One area that might produce a big Saudi startup unicorn is in the gaming sector. “There’s a huge opportunity in gaming for someone to start a company in the region that is local to Saudi, given the high adoption of gaming technology,” he said.

Statistically, 14 percent of the world’s gamers are from the Middle East, totaling 300 million. “It’s a $5 billion business, with the only problem being that lot of the games played in the region are from international developers,” he added.

The coronavirus pandemic, Salloway said, has only strengthened the importance of technology investment.

Through GSI Ventures, Salloway is looking forward to bringing 5G technology to the Kingdom, describing it as a $14 trillion global opportunity, not only in terms of technological implementation but also the benefits it brings to health care, digital health, artificial intelligence and smart cities.

“Saudi Arabia specifically spends more per capita on 5G, for the country, for the users, and the people of Saudi Arabia, than any country in the world,” he said.


Careem welcomes Saudization of ride-hailing sector, eyes further investment

Careem welcomes Saudization of ride-hailing sector, eyes further investment
Updated 16 January 2021

Careem welcomes Saudization of ride-hailing sector, eyes further investment

Careem welcomes Saudization of ride-hailing sector, eyes further investment
  • Careem said the company had been affected by the pandemic because workers stayed at home and cut down on their travel

DUBAI: Ride-hailing service Careem has welcomed a government decision to fully localize the sector in the Kingdom, saying the move will help to create more jobs for Saudi drivers.

The Saudi Ministry of Transport said the new rule would have limited impact as citizens already made up 96 percent of the workforce in the ride-hailing sector.

“We are proud that over 100,000 Saudi nationals are finding income-earning opportunities with Careem each month,” a Careem spokesperson told Arab News. “We’ve worked hand-in-hand with the Transport General Authority and Ministry of Human Resources and Social Development to help the Kingdom achieve its ambitious agenda, and applaud the efforts the government is making to support Saudis working in the ride-hailing sector.”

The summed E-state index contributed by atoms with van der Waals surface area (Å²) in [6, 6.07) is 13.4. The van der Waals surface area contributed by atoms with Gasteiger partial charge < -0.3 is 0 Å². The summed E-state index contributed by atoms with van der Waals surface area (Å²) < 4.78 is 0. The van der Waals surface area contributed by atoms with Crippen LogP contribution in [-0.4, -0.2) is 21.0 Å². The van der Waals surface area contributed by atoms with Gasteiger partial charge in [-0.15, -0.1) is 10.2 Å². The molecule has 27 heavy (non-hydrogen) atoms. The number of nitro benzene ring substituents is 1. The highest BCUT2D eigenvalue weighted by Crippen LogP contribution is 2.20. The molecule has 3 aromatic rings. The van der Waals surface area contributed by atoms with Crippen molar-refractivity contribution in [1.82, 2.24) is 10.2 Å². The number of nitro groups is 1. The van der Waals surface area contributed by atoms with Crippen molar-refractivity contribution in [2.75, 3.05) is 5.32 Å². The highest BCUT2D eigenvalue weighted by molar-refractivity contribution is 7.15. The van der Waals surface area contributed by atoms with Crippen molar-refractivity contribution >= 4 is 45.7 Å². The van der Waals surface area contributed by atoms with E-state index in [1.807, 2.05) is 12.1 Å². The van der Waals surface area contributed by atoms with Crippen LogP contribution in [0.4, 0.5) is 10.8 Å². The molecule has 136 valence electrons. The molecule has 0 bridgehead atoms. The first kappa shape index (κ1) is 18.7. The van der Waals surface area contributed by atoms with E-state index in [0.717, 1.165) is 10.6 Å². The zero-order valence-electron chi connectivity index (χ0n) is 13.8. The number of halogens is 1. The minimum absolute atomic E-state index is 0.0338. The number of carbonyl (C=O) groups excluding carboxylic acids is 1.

The spokesperson added that Careem planned to continue investing in the Kingdom with a greater range of transportation and delivery services. 

Although Careem did not give specific numbers for its operations in Saudi Arabia, it said it had 33 million registered users in 13 countries across the region and operated in 28 Saudi cities.

Ibrahim Manna, managing director of global markets at Careem, said the company had been affected by the pandemic because workers stayed at home and cut down on their travel.

“COVID-19 has impacted our ride-hailing, starting in March,” he told Arab News. “This is a natural result of lockdowns, curfews and other limitations of movement, changing user behavior and habits in daily life.”

But while the ride-hailing service decreased, food delivery demand soared.

“Delivery was one of the big growth levers,” he added. “Due to the change in the daily lives and needs of the customer, we adapted quickly and provided them with what they needed most. We partnered up with many stores, pharmacies and restaurants, in order to deliver essentials to citizens in Saudi Arabia during a difficult time.”

On Thursday Mueed Al Saeed, assisting vice president of Land Transport Regulation of the Public Transport Authority, said there were 16 companies including Careem licensed to operate ride-hailing services in the Kingdom.

He also said 300 million trips had been carried out during the past three years, and that there were 250,000 drivers actively working for these services.